In the second such attack in two days, on Thursday evening a uniformed soldier was assaulted in the capital by fellow haredim opposed to ultra- Orthodox army service.

According to Police spokesman Micky Rosenfeld, around 6:30 p.m., while the soldier was walking alone on Shmuel Hanavi Street, the assailants drove up and began cursing him and throwing objects at him without provocation.

“The man took shelter in a nearby building and police units arrived shortly thereafter to protect him and secure the scene,” said Rosenfeld. “He was uninjured and has since filed a complaint.”

Rosenfeld said no arrests had been made, but that police were actively searching for the vehicle.

A similar incident occurred in the capital on Tuesday evening, when dozens of haredi men attacked another uniformed haredi soldier in the ultra- Orthodox neighborhood of Mea She’arim.

At approximately 7:30 p.m., that soldier was surrounded and threatened by nearly 100 haredi men on Gimzo Street, he but managed to flee to a nearby building and alert police.

Several police units were called to the scene, including border police and riot officers, who forcibly broke through the crowd of haredi men and safely extracting the soldier.

Rosenfeld said the unidentified soldier was “shaken up” but not wounded, adding that the crowd threw stones at officers.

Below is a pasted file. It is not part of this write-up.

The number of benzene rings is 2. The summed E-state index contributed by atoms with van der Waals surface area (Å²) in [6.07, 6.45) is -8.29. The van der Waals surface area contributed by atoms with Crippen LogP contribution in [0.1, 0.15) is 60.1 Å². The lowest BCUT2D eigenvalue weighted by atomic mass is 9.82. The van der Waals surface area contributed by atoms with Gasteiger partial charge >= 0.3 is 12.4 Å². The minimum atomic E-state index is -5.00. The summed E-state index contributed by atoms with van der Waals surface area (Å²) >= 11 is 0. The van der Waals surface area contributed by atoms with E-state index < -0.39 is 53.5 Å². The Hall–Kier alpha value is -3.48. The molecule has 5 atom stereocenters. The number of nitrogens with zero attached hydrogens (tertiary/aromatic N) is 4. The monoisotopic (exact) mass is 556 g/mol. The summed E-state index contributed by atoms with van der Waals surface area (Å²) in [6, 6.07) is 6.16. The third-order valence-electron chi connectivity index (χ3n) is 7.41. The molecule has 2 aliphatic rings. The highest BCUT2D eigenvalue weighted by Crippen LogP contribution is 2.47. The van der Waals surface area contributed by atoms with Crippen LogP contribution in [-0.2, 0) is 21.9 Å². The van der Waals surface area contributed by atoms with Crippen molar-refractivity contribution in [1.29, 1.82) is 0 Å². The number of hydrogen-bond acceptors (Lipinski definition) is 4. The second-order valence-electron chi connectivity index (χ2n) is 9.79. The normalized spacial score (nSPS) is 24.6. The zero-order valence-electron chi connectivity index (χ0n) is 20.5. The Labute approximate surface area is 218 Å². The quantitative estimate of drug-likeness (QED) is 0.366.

A low-level riot continued after the soldier was extricated, with more haredi men joining the crowd, until the police dispersed it.

At least four arrests were made on charges of disturbing the peace.

Prime Minister Binyamin Netanyahu promptly condemned the attack, vowing to “take a strong stand against those who attempt to strike fear in citizens fulfilling their duty to the state.”

There have been at least two other assaults against ultra-Orthodox soldiers by haredim in recent weeks, following a campaign to delegitimize and stigmatize men who choose to serve in the IDF as “betraying” their community.

The campaign includes the dissemination of flyers, posters and information about the “danger” these soldiers pose to the ultra-Orthodox.

In a Knesset committee hearing last week, Brig.-Gen. Gadi Agmon, of the IDF Manpower Directorate, noted that the army has received 80 complaints of physical violence and verbal abuse against haredi soldiers by members of their community.

Complaints include having their tires slashed, graffiti sprayed on their homes, being been spat on and having stones thrown at them.

Science, Technology and Space Minister Yaakov Peri, who headed a committee that drew up legislation for drafting haredi men into the army, strongly condemned the ongoing harassment.

“Any attempt to physically harm or [damage] the morale of soldiers will be answered immediately and uncompromisingly by the state,” Peri said shortly after Tuesday’s incident.

Jerusalem Post staff contributed to this report.

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